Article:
Tuesday, January 19, 2010

Responding to Accusations


Q

I have been an "unprogrammed" Quaker since 1959, having attended the Quaker church in Whittier, CA. Since I moved away from Whittier, I have never lived near a Quaker meeting place so haven't been able to attend meetings, but I have always tried to practice the Quaker beliefs in my own private way.

One of the things I have always run into is accusations that I am not patriotic. In my heart, I feel I am extremely patriotic - I love my country and the freedoms we have. However, since I have always been very much against war and the military in general (and the horrible harm they do to our young people in the name of patriotism), I am viewed with disdain by veterans and those who have served in the military. Because of this I am somewhat reluctant to express my views in public and feel I don't really have a good rebuttal answer.

I would really appreciate your discussing this problem in the blog as I feel it is undoubtedly a problem many Quakers are or have experienced.


A

This is a really tough challenge. Here is what I’ve learned from my own experiences and from observing others – I hope some of it will be helpful to you.

When someone accuses me of something like not loving my country, my first reaction is to want to show them they are wrong. And the tools I instinctively turn to are the tools of argument – facts, logic, and other forms of persuasion.

It almost never works.

In fact, when I respond by using argument to try to prove that I’m right and my accuser is wrong, usually, by the time the exchange is over, I go away feeling more resentful, more defensive, more critical of the other person than before I responded at all. And I’m pretty sure that my arguments in those instances have hardly ever changed anyone’s mind – maybe occasionally they planted a seed that sprouted later, but I doubt that happens often.

So one thing I have had to learn to do is give up the goal of “winning” on the playing field of right vs. wrong.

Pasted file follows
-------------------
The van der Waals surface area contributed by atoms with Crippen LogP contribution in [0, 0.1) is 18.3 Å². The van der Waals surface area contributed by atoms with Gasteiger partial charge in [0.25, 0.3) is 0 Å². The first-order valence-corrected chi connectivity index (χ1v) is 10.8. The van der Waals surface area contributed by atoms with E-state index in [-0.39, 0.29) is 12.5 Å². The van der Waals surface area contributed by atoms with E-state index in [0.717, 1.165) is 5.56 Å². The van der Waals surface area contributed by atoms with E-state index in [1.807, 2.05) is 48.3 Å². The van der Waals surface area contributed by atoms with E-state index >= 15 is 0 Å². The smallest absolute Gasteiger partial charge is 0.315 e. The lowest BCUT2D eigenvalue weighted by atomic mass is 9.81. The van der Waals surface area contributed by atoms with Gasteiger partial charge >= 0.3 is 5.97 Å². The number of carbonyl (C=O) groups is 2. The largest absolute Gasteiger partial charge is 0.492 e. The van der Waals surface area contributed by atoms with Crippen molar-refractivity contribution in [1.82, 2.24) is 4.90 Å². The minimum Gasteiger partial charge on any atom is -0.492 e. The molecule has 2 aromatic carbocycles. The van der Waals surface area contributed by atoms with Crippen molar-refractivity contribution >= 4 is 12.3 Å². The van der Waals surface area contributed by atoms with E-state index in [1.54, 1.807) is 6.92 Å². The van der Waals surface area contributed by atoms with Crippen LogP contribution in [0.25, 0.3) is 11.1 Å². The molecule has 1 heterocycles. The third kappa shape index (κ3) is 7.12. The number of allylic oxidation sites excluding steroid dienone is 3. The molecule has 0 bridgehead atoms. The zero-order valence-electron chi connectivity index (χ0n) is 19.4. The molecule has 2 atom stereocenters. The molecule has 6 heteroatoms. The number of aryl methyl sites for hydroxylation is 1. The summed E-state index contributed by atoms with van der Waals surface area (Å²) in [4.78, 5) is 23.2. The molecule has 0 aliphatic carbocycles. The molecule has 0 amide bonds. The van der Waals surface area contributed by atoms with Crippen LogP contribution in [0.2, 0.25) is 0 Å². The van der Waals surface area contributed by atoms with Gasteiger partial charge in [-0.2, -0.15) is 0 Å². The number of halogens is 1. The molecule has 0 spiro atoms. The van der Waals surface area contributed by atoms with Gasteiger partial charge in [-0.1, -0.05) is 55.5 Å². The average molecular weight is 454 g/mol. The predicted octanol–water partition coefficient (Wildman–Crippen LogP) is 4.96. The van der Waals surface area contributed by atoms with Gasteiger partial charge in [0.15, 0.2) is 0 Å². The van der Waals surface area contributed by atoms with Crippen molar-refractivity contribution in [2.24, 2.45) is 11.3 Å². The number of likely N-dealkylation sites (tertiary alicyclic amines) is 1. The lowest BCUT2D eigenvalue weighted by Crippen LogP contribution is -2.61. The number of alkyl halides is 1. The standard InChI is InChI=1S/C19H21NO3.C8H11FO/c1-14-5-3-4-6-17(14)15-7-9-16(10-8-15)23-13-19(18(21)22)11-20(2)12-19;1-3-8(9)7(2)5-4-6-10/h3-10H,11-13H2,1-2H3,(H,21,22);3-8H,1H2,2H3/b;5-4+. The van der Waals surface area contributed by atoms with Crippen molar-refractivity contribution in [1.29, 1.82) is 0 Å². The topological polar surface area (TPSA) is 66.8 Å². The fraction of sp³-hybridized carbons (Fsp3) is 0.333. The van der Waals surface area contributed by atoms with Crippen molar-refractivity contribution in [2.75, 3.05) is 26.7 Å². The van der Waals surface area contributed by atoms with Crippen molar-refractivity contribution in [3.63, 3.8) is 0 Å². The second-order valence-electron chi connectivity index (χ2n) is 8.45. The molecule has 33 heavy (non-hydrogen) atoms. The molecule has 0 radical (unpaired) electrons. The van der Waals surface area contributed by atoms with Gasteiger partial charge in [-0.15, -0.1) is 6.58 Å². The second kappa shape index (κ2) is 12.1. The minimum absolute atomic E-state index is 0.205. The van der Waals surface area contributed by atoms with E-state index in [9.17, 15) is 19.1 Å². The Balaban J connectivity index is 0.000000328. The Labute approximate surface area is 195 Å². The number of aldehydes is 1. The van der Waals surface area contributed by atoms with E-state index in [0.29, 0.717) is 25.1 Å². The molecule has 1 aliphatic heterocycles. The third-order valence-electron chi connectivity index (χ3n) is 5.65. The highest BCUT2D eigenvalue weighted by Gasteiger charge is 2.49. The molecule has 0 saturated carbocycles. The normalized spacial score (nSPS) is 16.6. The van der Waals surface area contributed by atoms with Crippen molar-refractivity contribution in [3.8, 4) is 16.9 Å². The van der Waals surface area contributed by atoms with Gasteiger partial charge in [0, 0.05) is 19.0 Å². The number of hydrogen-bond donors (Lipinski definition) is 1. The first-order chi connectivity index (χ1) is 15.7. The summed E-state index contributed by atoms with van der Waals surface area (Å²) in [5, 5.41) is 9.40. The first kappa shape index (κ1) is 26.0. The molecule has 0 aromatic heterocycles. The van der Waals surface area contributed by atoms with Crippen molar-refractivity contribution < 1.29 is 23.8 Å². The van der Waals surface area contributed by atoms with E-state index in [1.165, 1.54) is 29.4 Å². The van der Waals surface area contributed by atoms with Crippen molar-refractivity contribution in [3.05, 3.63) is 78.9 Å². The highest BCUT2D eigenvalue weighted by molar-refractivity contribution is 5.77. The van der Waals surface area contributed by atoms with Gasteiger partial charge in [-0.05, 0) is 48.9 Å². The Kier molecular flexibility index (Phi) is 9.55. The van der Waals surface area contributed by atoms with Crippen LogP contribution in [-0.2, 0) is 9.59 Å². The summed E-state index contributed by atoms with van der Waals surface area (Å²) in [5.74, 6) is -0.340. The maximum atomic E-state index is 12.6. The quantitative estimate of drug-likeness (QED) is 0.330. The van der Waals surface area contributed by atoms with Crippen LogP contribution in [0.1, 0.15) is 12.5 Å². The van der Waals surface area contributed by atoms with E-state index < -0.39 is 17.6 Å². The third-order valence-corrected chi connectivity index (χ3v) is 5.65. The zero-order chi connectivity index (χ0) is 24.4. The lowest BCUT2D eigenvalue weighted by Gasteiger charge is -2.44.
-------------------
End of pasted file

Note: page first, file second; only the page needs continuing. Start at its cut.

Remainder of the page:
Instead, I’ve learned to focus on the fundamental question: how do I maintain my own confidence, my own comfort with my beliefs, in the face of criticism or ridicule? I need to trust the foundation that they are built upon.

So, I ask you, why do you believe in peace? Is it because you accept the authority of the teachings of Jesus who said “resist not evil”? Is it because in the depths of your spirit you have “come to live in the virtue of that life and power that takes away the occasion of all war”? Is it because all life is too sacred to you to be able to conceive any reason that would justify violence? Whatever your foundation, know it. Plant your center of gravity in that spot. And be assured that this is the truth as you have encountered it, regardless of what anyone else may say to you. You do not need to defend it with data, clever words, or sharp analysis. It is already true in a way that cannot easily be damaged or strengthened by disagreements with others.

When you are rooted in your strongest, truest understanding, you need not be rigid. Rigidity is a refusal to allow any space for doubt. But it may be that an experience you have or someone’s comment will cause you to question some aspect of your understanding. Doubt is an opportunity to dig a deeper foundation by testing that understanding, by knowing it better, perhaps by refining it. So if someone challenges you in a manner that raises questions for you, you are free to say, “Gee, I haven’t looked at it that way before. I’m not convinced, but I will give some thought to what you say.”

When you are not personally threatened by someone’s accusation, you are able to respond nondefensively, even generously. What value do you have in common with the person who is accusing you? Can you understand it as a bond between you? Do you both love your country? Then speak to that common bond? For example, “Oh, I do love my country. I am always asking myself how to be a better American. The best answer I have found so far is that I can support my country best by encouraging it to make peace in the world.” Or, “I’m proud of how many young men and women are making sacrifices in their lives to be of service. I really don’t want those sacrifices to be wasted – I want them to help build up the good in the world rather than risk their lives in acts of destruction.”

Sometimes there will be such a huge difference between your assumptions and the other person’s that the thing to do is acknowledge it and honor it. Let the person know that you get what they are saying (if you do). For example, “So you say that you believe it is naïve to try to make peace with the people in Iran? You think we will be in peril if we do that?” Then hear the person out. Then offer up your commonalities: “I want us to be secure, too. I want American children to grow up in safety, and I also want the Iranian children to grow up in safety. I can see why you disagree, but I still believe that cooperation, not force, is what will keep us safe.”